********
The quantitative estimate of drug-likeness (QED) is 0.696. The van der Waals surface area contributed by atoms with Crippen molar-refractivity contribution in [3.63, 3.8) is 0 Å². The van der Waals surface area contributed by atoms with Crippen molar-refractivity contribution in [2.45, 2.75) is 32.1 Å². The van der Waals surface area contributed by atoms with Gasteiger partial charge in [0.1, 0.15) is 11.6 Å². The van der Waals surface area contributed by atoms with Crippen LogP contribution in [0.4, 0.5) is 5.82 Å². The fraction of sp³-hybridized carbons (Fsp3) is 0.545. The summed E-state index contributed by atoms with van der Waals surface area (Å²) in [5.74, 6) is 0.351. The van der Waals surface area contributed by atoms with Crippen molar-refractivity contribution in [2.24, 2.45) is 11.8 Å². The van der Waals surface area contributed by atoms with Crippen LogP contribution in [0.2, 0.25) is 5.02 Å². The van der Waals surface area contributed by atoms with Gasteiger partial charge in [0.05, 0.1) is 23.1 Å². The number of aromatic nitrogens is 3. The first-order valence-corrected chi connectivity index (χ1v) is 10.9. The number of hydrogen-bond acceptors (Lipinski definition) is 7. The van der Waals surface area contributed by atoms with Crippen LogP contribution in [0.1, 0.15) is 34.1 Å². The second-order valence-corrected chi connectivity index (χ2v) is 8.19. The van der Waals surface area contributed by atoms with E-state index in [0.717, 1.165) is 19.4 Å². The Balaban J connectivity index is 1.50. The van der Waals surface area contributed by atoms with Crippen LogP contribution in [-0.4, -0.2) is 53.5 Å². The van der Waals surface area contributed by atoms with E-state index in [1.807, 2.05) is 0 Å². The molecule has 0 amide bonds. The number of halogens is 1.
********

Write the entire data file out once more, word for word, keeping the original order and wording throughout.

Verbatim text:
The quantitative estimate of drug-likeness (QED) is 0.696. The van der Waals surface area contributed by atoms with Crippen molar-refractivity contribution in [3.63, 3.8) is 0 Å². The van der Waals surface area contributed by atoms with Crippen molar-refractivity contribution in [2.45, 2.75) is 32.1 Å². The van der Waals surface area contributed by atoms with Gasteiger partial charge in [0.1, 0.15) is 11.6 Å². The van der Waals surface area contributed by atoms with Crippen LogP contribution in [0.4, 0.5) is 5.82 Å². The fraction of sp³-hybridized carbons (Fsp3) is 0.545. The summed E-state index contributed by atoms with van der Waals surface area (Å²) in [5.74, 6) is 0.351. The van der Waals surface area contributed by atoms with Crippen molar-refractivity contribution in [2.24, 2.45) is 11.8 Å². The van der Waals surface area contributed by atoms with Crippen LogP contribution in [0.2, 0.25) is 5.02 Å². The van der Waals surface area contributed by atoms with Gasteiger partial charge in [0.05, 0.1) is 23.1 Å². The number of aromatic nitrogens is 3. The first-order valence-corrected chi connectivity index (χ1v) is 10.9. The number of hydrogen-bond acceptors (Lipinski definition) is 7. The van der Waals surface area contributed by atoms with Crippen LogP contribution in [0.1, 0.15) is 34.1 Å². The second-order valence-corrected chi connectivity index (χ2v) is 8.19. The van der Waals surface area contributed by atoms with E-state index in [0.717, 1.165) is 19.4 Å². The Balaban J connectivity index is 1.50. The van der Waals surface area contributed by atoms with Crippen LogP contribution in [-0.4, -0.2) is 53.5 Å². The van der Waals surface area contributed by atoms with E-state index in [1.807, 2.05) is 0 Å². The molecule has 0 amide bonds. The number of halogens is 1.